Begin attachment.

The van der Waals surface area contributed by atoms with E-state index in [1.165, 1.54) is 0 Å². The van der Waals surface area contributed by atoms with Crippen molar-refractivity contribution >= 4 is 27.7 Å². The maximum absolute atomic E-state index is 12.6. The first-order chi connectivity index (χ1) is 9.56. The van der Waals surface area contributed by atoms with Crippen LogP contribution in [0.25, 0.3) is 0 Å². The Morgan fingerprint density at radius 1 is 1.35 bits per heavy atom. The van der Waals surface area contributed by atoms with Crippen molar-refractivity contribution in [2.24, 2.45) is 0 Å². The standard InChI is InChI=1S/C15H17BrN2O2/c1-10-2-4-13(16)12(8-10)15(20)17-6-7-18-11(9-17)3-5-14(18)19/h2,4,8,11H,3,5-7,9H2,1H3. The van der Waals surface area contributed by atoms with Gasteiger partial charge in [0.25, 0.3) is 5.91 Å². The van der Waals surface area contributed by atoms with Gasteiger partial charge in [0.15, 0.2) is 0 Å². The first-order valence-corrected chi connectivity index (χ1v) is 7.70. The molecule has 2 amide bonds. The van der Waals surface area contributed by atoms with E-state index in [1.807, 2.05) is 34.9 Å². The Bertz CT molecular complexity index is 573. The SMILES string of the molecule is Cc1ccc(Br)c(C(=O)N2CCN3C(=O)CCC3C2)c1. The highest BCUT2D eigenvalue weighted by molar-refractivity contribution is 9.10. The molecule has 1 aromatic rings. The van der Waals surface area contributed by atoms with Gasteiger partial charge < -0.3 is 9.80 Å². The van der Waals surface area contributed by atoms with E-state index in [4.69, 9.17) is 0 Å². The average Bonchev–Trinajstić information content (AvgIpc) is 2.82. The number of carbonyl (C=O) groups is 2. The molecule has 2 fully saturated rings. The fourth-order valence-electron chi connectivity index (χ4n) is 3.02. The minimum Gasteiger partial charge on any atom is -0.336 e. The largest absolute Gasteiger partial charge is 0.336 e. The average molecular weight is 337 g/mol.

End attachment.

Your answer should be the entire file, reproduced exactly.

The van der Waals surface area contributed by atoms with E-state index in [1.165, 1.54) is 0 Å². The van der Waals surface area contributed by atoms with Crippen molar-refractivity contribution >= 4 is 27.7 Å². The maximum absolute atomic E-state index is 12.6. The first-order chi connectivity index (χ1) is 9.56. The van der Waals surface area contributed by atoms with Crippen LogP contribution in [0.25, 0.3) is 0 Å². The Morgan fingerprint density at radius 1 is 1.35 bits per heavy atom. The van der Waals surface area contributed by atoms with Crippen molar-refractivity contribution in [2.24, 2.45) is 0 Å². The standard InChI is InChI=1S/C15H17BrN2O2/c1-10-2-4-13(16)12(8-10)15(20)17-6-7-18-11(9-17)3-5-14(18)19/h2,4,8,11H,3,5-7,9H2,1H3. The van der Waals surface area contributed by atoms with Gasteiger partial charge in [0.25, 0.3) is 5.91 Å². The van der Waals surface area contributed by atoms with Gasteiger partial charge in [0.15, 0.2) is 0 Å². The first-order valence-corrected chi connectivity index (χ1v) is 7.70. The molecule has 2 amide bonds. The van der Waals surface area contributed by atoms with E-state index in [1.807, 2.05) is 34.9 Å². The Bertz CT molecular complexity index is 573. The SMILES string of the molecule is Cc1ccc(Br)c(C(=O)N2CCN3C(=O)CCC3C2)c1. The highest BCUT2D eigenvalue weighted by molar-refractivity contribution is 9.10. The molecule has 1 aromatic rings. The van der Waals surface area contributed by atoms with Gasteiger partial charge < -0.3 is 9.80 Å². The van der Waals surface area contributed by atoms with E-state index in [4.69, 9.17) is 0 Å². The average Bonchev–Trinajstić information content (AvgIpc) is 2.82. The number of carbonyl (C=O) groups is 2. The molecule has 2 fully saturated rings. The fourth-order valence-electron chi connectivity index (χ4n) is 3.02. The minimum Gasteiger partial charge on any atom is -0.336 e. The largest absolute Gasteiger partial charge is 0.336 e. The average molecular weight is 337 g/mol.